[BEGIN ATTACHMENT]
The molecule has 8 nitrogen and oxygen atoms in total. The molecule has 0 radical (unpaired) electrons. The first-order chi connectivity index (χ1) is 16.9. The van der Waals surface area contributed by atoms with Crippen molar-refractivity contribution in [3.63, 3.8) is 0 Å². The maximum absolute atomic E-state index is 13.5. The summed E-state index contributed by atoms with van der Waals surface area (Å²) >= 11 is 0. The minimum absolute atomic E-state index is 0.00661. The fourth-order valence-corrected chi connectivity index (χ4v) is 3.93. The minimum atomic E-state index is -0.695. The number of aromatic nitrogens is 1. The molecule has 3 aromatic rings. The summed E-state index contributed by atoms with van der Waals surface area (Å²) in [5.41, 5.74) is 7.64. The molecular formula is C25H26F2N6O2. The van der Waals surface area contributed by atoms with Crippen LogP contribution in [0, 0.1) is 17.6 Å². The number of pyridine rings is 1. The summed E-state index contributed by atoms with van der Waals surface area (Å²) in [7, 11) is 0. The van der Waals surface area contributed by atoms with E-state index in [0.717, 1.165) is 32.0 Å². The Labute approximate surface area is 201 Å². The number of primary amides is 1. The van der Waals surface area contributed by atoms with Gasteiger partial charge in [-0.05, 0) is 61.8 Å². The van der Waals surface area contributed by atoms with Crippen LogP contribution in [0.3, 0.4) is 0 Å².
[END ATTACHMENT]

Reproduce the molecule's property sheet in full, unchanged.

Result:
The molecule has 8 nitrogen and oxygen atoms in total. The molecule has 0 radical (unpaired) electrons. The first-order chi connectivity index (χ1) is 16.9. The van der Waals surface area contributed by atoms with Crippen molar-refractivity contribution in [3.63, 3.8) is 0 Å². The maximum absolute atomic E-state index is 13.5. The summed E-state index contributed by atoms with van der Waals surface area (Å²) >= 11 is 0. The minimum absolute atomic E-state index is 0.00661. The fourth-order valence-corrected chi connectivity index (χ4v) is 3.93. The minimum atomic E-state index is -0.695. The number of aromatic nitrogens is 1. The molecule has 3 aromatic rings. The summed E-state index contributed by atoms with van der Waals surface area (Å²) in [5.41, 5.74) is 7.64. The molecular formula is C25H26F2N6O2. The van der Waals surface area contributed by atoms with Crippen LogP contribution in [0, 0.1) is 17.6 Å². The number of pyridine rings is 1. The summed E-state index contributed by atoms with van der Waals surface area (Å²) in [7, 11) is 0. The van der Waals surface area contributed by atoms with E-state index in [0.717, 1.165) is 32.0 Å². The Labute approximate surface area is 201 Å². The number of primary amides is 1. The van der Waals surface area contributed by atoms with Gasteiger partial charge in [-0.05, 0) is 61.8 Å². The van der Waals surface area contributed by atoms with Crippen LogP contribution in [0.3, 0.4) is 0 Å².